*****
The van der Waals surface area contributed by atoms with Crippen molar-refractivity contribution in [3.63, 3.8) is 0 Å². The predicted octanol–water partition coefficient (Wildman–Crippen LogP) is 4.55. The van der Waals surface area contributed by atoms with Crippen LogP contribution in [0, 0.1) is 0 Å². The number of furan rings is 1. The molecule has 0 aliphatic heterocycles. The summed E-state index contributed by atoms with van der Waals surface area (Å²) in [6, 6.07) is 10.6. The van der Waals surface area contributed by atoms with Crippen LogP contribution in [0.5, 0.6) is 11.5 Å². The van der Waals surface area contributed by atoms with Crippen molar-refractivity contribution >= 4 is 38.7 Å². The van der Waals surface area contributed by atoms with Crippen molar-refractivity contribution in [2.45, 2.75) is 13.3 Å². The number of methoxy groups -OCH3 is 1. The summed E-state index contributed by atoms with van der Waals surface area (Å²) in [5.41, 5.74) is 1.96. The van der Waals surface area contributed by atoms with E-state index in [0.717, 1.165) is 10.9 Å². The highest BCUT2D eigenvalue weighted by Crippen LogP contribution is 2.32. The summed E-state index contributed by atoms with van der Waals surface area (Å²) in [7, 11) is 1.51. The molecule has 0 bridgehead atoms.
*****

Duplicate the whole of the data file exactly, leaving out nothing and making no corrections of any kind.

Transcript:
The van der Waals surface area contributed by atoms with Crippen molar-refractivity contribution in [3.63, 3.8) is 0 Å². The predicted octanol–water partition coefficient (Wildman–Crippen LogP) is 4.55. The van der Waals surface area contributed by atoms with Crippen LogP contribution in [0, 0.1) is 0 Å². The number of furan rings is 1. The molecule has 0 aliphatic heterocycles. The summed E-state index contributed by atoms with van der Waals surface area (Å²) in [6, 6.07) is 10.6. The van der Waals surface area contributed by atoms with Crippen LogP contribution in [0.5, 0.6) is 11.5 Å². The van der Waals surface area contributed by atoms with Crippen molar-refractivity contribution >= 4 is 38.7 Å². The van der Waals surface area contributed by atoms with Crippen molar-refractivity contribution in [2.45, 2.75) is 13.3 Å². The number of methoxy groups -OCH3 is 1. The summed E-state index contributed by atoms with van der Waals surface area (Å²) in [5.41, 5.74) is 1.96. The van der Waals surface area contributed by atoms with E-state index in [0.717, 1.165) is 10.9 Å². The highest BCUT2D eigenvalue weighted by Crippen LogP contribution is 2.32. The summed E-state index contributed by atoms with van der Waals surface area (Å²) in [7, 11) is 1.51. The molecule has 0 bridgehead atoms.